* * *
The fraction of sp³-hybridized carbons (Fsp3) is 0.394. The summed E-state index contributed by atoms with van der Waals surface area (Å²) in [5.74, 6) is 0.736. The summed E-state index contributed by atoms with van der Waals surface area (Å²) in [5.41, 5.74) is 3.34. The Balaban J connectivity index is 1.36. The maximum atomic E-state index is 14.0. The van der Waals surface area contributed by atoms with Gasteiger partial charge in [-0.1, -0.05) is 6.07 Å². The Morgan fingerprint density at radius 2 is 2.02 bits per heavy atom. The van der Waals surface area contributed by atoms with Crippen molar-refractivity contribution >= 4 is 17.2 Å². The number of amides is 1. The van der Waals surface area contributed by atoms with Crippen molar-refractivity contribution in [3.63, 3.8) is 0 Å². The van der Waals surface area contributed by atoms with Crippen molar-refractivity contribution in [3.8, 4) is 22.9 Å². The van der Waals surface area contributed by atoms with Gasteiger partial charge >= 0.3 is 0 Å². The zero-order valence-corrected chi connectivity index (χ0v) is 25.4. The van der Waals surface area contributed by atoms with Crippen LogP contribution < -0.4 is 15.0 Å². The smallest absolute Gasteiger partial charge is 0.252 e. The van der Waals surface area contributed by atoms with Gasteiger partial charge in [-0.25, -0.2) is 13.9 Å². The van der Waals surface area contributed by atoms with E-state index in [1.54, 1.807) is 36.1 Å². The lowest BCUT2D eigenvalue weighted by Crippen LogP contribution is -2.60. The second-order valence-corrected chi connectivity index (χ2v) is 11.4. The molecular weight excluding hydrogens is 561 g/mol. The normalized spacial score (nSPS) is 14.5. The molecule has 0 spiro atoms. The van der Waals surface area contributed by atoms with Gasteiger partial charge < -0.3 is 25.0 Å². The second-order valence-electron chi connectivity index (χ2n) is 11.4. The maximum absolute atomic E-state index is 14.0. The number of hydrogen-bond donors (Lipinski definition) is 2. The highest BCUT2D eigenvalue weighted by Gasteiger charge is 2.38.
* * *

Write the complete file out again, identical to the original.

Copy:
The fraction of sp³-hybridized carbons (Fsp3) is 0.394. The summed E-state index contributed by atoms with van der Waals surface area (Å²) in [5.74, 6) is 0.736. The summed E-state index contributed by atoms with van der Waals surface area (Å²) in [5.41, 5.74) is 3.34. The Balaban J connectivity index is 1.36. The maximum atomic E-state index is 14.0. The van der Waals surface area contributed by atoms with Gasteiger partial charge in [-0.1, -0.05) is 6.07 Å². The Morgan fingerprint density at radius 2 is 2.02 bits per heavy atom. The van der Waals surface area contributed by atoms with Crippen molar-refractivity contribution >= 4 is 17.2 Å². The number of amides is 1. The van der Waals surface area contributed by atoms with Crippen molar-refractivity contribution in [3.63, 3.8) is 0 Å². The van der Waals surface area contributed by atoms with Crippen molar-refractivity contribution in [3.8, 4) is 22.9 Å². The van der Waals surface area contributed by atoms with Gasteiger partial charge >= 0.3 is 0 Å². The zero-order valence-corrected chi connectivity index (χ0v) is 25.4. The van der Waals surface area contributed by atoms with Crippen LogP contribution < -0.4 is 15.0 Å². The smallest absolute Gasteiger partial charge is 0.252 e. The van der Waals surface area contributed by atoms with Gasteiger partial charge in [-0.25, -0.2) is 13.9 Å². The van der Waals surface area contributed by atoms with E-state index in [1.54, 1.807) is 36.1 Å². The lowest BCUT2D eigenvalue weighted by Crippen LogP contribution is -2.60. The second-order valence-corrected chi connectivity index (χ2v) is 11.4. The molecular weight excluding hydrogens is 561 g/mol. The normalized spacial score (nSPS) is 14.5. The molecule has 0 spiro atoms. The van der Waals surface area contributed by atoms with Gasteiger partial charge < -0.3 is 25.0 Å². The second-order valence-electron chi connectivity index (χ2n) is 11.4. The maximum absolute atomic E-state index is 14.0. The number of hydrogen-bond donors (Lipinski definition) is 2. The highest BCUT2D eigenvalue weighted by Gasteiger charge is 2.38.